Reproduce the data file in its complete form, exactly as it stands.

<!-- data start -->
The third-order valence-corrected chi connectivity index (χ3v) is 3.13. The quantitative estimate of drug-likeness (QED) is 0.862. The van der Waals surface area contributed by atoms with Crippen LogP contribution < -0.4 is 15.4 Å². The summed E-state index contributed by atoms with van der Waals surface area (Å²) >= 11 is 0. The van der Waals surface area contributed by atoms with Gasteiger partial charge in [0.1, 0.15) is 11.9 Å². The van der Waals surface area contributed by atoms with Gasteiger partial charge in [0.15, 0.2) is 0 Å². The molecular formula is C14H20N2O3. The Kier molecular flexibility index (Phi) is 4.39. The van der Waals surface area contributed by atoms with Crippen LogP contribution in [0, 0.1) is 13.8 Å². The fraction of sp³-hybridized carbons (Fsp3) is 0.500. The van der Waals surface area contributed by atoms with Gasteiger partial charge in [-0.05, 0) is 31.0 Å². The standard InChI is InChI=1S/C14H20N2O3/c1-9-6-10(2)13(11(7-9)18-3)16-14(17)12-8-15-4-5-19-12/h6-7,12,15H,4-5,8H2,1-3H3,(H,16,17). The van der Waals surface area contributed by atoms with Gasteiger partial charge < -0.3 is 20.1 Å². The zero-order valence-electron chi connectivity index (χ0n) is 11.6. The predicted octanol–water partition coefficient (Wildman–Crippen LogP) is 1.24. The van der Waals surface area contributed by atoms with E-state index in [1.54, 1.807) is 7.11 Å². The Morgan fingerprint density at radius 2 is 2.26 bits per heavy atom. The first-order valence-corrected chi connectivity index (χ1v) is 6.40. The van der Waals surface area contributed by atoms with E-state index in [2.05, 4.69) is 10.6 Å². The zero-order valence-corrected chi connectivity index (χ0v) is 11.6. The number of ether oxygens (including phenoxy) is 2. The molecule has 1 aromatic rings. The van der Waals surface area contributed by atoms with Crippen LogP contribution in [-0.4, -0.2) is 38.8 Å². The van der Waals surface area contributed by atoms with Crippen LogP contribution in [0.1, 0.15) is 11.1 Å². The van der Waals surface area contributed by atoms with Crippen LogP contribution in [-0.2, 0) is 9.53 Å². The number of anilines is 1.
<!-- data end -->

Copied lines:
The third-order valence-corrected chi connectivity index (χ3v) is 3.13. The quantitative estimate of drug-likeness (QED) is 0.862. The van der Waals surface area contributed by atoms with Crippen LogP contribution < -0.4 is 15.4 Å². The summed E-state index contributed by atoms with van der Waals surface area (Å²) >= 11 is 0. The van der Waals surface area contributed by atoms with Gasteiger partial charge in [0.1, 0.15) is 11.9 Å². The van der Waals surface area contributed by atoms with Gasteiger partial charge in [0.15, 0.2) is 0 Å². The molecular formula is C14H20N2O3. The Kier molecular flexibility index (Phi) is 4.39. The van der Waals surface area contributed by atoms with Crippen LogP contribution in [0, 0.1) is 13.8 Å². The fraction of sp³-hybridized carbons (Fsp3) is 0.500. The van der Waals surface area contributed by atoms with Gasteiger partial charge in [-0.05, 0) is 31.0 Å². The standard InChI is InChI=1S/C14H20N2O3/c1-9-6-10(2)13(11(7-9)18-3)16-14(17)12-8-15-4-5-19-12/h6-7,12,15H,4-5,8H2,1-3H3,(H,16,17). The van der Waals surface area contributed by atoms with Gasteiger partial charge < -0.3 is 20.1 Å². The zero-order valence-electron chi connectivity index (χ0n) is 11.6. The predicted octanol–water partition coefficient (Wildman–Crippen LogP) is 1.24. The van der Waals surface area contributed by atoms with E-state index in [1.54, 1.807) is 7.11 Å². The Morgan fingerprint density at radius 2 is 2.26 bits per heavy atom. The first-order valence-corrected chi connectivity index (χ1v) is 6.40. The van der Waals surface area contributed by atoms with E-state index in [2.05, 4.69) is 10.6 Å². The zero-order valence-corrected chi connectivity index (χ0v) is 11.6. The number of ether oxygens (including phenoxy) is 2. The molecule has 1 aromatic rings. The van der Waals surface area contributed by atoms with Crippen LogP contribution in [-0.4, -0.2) is 38.8 Å². The van der Waals surface area contributed by atoms with Crippen LogP contribution in [0.1, 0.15) is 11.1 Å². The van der Waals surface area contributed by atoms with Crippen LogP contribution in [-0.2, 0) is 9.53 Å². The number of anilines is 1.